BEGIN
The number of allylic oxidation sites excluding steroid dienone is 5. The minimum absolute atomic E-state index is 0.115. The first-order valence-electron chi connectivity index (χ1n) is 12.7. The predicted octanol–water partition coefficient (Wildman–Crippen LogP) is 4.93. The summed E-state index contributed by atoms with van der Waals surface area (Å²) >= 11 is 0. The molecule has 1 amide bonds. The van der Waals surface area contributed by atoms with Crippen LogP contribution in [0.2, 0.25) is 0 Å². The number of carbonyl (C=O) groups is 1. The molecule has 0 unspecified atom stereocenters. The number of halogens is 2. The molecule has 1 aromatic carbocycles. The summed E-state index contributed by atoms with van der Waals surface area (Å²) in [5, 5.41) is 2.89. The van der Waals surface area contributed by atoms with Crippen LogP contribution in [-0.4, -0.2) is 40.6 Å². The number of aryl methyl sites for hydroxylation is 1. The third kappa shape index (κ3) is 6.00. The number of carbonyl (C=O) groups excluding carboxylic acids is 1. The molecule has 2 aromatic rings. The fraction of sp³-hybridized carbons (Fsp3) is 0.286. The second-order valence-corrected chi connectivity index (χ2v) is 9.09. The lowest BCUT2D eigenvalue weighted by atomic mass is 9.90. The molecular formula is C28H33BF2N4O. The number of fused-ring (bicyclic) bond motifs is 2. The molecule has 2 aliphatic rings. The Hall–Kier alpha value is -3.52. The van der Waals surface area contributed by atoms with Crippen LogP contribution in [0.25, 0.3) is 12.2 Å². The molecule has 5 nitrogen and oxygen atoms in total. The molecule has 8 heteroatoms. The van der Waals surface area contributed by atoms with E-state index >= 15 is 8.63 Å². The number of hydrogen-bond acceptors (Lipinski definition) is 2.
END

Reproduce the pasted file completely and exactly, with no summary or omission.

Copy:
The number of allylic oxidation sites excluding steroid dienone is 5. The minimum absolute atomic E-state index is 0.115. The first-order valence-electron chi connectivity index (χ1n) is 12.7. The predicted octanol–water partition coefficient (Wildman–Crippen LogP) is 4.93. The summed E-state index contributed by atoms with van der Waals surface area (Å²) >= 11 is 0. The molecule has 1 amide bonds. The van der Waals surface area contributed by atoms with Crippen LogP contribution in [0.2, 0.25) is 0 Å². The number of carbonyl (C=O) groups is 1. The molecule has 0 unspecified atom stereocenters. The number of halogens is 2. The molecule has 1 aromatic carbocycles. The summed E-state index contributed by atoms with van der Waals surface area (Å²) in [5, 5.41) is 2.89. The van der Waals surface area contributed by atoms with Crippen LogP contribution in [-0.4, -0.2) is 40.6 Å². The number of aryl methyl sites for hydroxylation is 1. The third kappa shape index (κ3) is 6.00. The number of carbonyl (C=O) groups excluding carboxylic acids is 1. The molecule has 2 aromatic rings. The fraction of sp³-hybridized carbons (Fsp3) is 0.286. The second-order valence-corrected chi connectivity index (χ2v) is 9.09. The lowest BCUT2D eigenvalue weighted by atomic mass is 9.90. The molecular formula is C28H33BF2N4O. The number of fused-ring (bicyclic) bond motifs is 2. The molecule has 2 aliphatic rings. The Hall–Kier alpha value is -3.52. The van der Waals surface area contributed by atoms with Crippen LogP contribution in [0.25, 0.3) is 12.2 Å². The molecule has 5 nitrogen and oxygen atoms in total. The molecule has 8 heteroatoms. The van der Waals surface area contributed by atoms with E-state index >= 15 is 8.63 Å². The number of hydrogen-bond acceptors (Lipinski definition) is 2.